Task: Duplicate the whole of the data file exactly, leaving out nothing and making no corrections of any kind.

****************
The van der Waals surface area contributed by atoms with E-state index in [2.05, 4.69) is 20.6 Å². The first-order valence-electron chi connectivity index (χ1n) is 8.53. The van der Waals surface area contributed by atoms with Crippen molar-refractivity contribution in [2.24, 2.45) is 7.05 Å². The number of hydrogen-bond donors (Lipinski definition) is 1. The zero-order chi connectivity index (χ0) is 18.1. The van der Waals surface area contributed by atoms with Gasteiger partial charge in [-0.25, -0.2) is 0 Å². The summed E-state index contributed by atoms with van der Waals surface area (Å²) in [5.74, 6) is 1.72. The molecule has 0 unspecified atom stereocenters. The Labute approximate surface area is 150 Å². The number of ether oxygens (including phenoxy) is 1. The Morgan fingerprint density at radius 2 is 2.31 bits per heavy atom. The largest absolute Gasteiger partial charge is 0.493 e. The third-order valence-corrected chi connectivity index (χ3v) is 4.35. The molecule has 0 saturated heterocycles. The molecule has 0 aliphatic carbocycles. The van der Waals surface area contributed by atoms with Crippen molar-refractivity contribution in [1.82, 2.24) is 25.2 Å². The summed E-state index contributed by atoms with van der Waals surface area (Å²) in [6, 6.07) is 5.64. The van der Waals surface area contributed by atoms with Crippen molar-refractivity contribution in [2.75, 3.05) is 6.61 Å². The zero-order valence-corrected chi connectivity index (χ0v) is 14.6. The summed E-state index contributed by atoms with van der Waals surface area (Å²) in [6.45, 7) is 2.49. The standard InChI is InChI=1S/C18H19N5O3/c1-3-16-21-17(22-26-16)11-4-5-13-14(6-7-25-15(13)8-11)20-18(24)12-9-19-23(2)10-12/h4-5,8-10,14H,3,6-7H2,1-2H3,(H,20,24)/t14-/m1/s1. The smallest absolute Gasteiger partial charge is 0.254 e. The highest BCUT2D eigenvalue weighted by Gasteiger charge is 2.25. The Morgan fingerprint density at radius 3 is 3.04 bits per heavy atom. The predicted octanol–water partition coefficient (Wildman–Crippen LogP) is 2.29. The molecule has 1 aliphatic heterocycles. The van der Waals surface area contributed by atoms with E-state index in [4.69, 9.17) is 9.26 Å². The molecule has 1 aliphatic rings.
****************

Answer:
The van der Waals surface area contributed by atoms with E-state index in [2.05, 4.69) is 20.6 Å². The first-order valence-electron chi connectivity index (χ1n) is 8.53. The van der Waals surface area contributed by atoms with Crippen molar-refractivity contribution in [2.24, 2.45) is 7.05 Å². The number of hydrogen-bond donors (Lipinski definition) is 1. The zero-order chi connectivity index (χ0) is 18.1. The van der Waals surface area contributed by atoms with Gasteiger partial charge in [-0.25, -0.2) is 0 Å². The summed E-state index contributed by atoms with van der Waals surface area (Å²) in [5.74, 6) is 1.72. The molecule has 0 unspecified atom stereocenters. The Labute approximate surface area is 150 Å². The number of ether oxygens (including phenoxy) is 1. The Morgan fingerprint density at radius 2 is 2.31 bits per heavy atom. The largest absolute Gasteiger partial charge is 0.493 e. The third-order valence-corrected chi connectivity index (χ3v) is 4.35. The molecule has 0 saturated heterocycles. The molecule has 0 aliphatic carbocycles. The van der Waals surface area contributed by atoms with Crippen molar-refractivity contribution in [1.82, 2.24) is 25.2 Å². The summed E-state index contributed by atoms with van der Waals surface area (Å²) in [6, 6.07) is 5.64. The van der Waals surface area contributed by atoms with Crippen molar-refractivity contribution in [2.75, 3.05) is 6.61 Å². The zero-order valence-corrected chi connectivity index (χ0v) is 14.6. The summed E-state index contributed by atoms with van der Waals surface area (Å²) in [6.45, 7) is 2.49. The standard InChI is InChI=1S/C18H19N5O3/c1-3-16-21-17(22-26-16)11-4-5-13-14(6-7-25-15(13)8-11)20-18(24)12-9-19-23(2)10-12/h4-5,8-10,14H,3,6-7H2,1-2H3,(H,20,24)/t14-/m1/s1. The smallest absolute Gasteiger partial charge is 0.254 e. The highest BCUT2D eigenvalue weighted by Gasteiger charge is 2.25. The Morgan fingerprint density at radius 3 is 3.04 bits per heavy atom. The predicted octanol–water partition coefficient (Wildman–Crippen LogP) is 2.29. The molecule has 1 aliphatic heterocycles. The van der Waals surface area contributed by atoms with E-state index in [4.69, 9.17) is 9.26 Å². The molecule has 1 aliphatic rings.